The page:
So many wonderful programs, it’s hard to pick a favorite.  Like the one where the kids developed a service project after they read Messy Bessey, and they collected toys and clothing they no longer needed to donate to others.  Or, the study of winter holidays around the world students did after reading Messy Bessey’s Holidays. Fred was the main presenter of the research process that he went through when he and Pat wrote Christmas in the Big House, Christmas in the Quarters, a wonderful book that takes place on a plantation during the Christmas before the start of the Civil War.  Then, there was the summer reading program we did with the St. Louis County Library where every student got a signed copy of Nzingha: Warrior Queen of Matamba. Children came to several branches of the library, and we did multipoint videoconferencing with Pat and Fred who were broadcasting from CSD.

Fred was in his element when he talked about the research process.  He emphasized the use of the library and the reference librarians, and he talked about primary sources and all of his and Pat’s trips to various locations around the globe to gather first-hand stories and information that formed the basis for much of their books.  He also loved to talk politics and was up on current affairs and the state of the union.  I remember having long talks with him that were interesting and insightful—with lots of laughter in the mix!  Fred was a real gentleman, and a truly “gentle” man.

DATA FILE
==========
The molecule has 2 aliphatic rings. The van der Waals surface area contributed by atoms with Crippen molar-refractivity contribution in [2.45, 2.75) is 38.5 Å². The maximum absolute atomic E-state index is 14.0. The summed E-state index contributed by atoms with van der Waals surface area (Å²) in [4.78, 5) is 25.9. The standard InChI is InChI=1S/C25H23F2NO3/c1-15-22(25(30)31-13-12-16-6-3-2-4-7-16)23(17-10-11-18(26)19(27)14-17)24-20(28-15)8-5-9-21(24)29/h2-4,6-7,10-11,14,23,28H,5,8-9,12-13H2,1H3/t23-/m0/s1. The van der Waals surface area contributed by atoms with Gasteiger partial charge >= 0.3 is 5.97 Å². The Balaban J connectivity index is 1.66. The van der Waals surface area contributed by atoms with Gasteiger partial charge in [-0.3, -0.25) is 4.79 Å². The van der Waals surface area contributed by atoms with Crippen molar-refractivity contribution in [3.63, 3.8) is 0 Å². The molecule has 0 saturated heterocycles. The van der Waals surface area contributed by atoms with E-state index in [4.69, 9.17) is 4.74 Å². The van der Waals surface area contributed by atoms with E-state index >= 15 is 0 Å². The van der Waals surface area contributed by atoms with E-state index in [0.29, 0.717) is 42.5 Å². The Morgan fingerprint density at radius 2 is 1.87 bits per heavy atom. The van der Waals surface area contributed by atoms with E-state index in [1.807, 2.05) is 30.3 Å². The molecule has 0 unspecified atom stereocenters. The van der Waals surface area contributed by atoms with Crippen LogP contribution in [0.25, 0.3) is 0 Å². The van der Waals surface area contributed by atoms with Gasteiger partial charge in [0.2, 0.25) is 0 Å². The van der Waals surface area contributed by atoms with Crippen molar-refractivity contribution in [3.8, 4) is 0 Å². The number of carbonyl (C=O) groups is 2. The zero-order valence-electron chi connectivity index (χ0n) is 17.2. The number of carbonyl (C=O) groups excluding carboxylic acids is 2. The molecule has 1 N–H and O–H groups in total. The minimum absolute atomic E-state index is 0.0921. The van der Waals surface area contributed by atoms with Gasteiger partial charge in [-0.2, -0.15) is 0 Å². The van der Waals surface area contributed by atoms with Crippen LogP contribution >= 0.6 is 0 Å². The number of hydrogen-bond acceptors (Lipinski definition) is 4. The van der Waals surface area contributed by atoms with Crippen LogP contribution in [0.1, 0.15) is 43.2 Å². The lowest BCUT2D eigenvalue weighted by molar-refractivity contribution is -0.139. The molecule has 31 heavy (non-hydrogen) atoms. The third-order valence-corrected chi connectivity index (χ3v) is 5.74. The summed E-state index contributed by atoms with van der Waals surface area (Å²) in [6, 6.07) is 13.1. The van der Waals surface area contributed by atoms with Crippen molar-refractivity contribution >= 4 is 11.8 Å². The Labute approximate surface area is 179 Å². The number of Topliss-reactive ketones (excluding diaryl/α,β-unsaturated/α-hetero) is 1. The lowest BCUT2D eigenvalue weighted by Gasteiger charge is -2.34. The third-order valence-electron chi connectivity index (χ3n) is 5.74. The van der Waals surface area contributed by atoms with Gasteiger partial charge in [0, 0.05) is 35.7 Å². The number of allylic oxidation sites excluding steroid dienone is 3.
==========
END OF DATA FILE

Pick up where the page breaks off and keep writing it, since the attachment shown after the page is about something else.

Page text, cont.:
What a role model Fred was to young African-American boys!  Here was a brilliant, funny, sweet man who had traveled the world, written books, researched in libraries all over the place, and yet was so approachable and willing to talk to kids and answer their questions no matter what they were.

We will miss you, Fred.  Thank you for all that you did for CSD, for the children of our region, and for embracing new technology and taking risks. God speed, my friend.

Reflections on ISTE 2012

by Martha Bogart

As I try and reflect on my experiences last week at the ISTE 2012 Conference in San Diego, the overwhelming feeling is of complete exhaustion.  I’m not sure why this year seemed so much more tiring than the previous 6 years of attendance, but it really did.  My advancing age aside, it might have been because I had just come off the extreme high of my daughter’s wedding less than a week before I made the trip to San Diego, or maybe it was the two hour time difference, or maybe it was because the scenery itself was so conducive to relaxation, but I found it difficult to sit on hard chairs (placed as close to each other as possible) for 5 days in a row and listen to presentations that, for the most part, were not very interactive.  I know, I know….what can you really do for an hour that IS interactive?  Maybe I picked the wrong sessions.  In any case, I came home and slept for many hours and lay around the house in a state of vegetation for many more hours.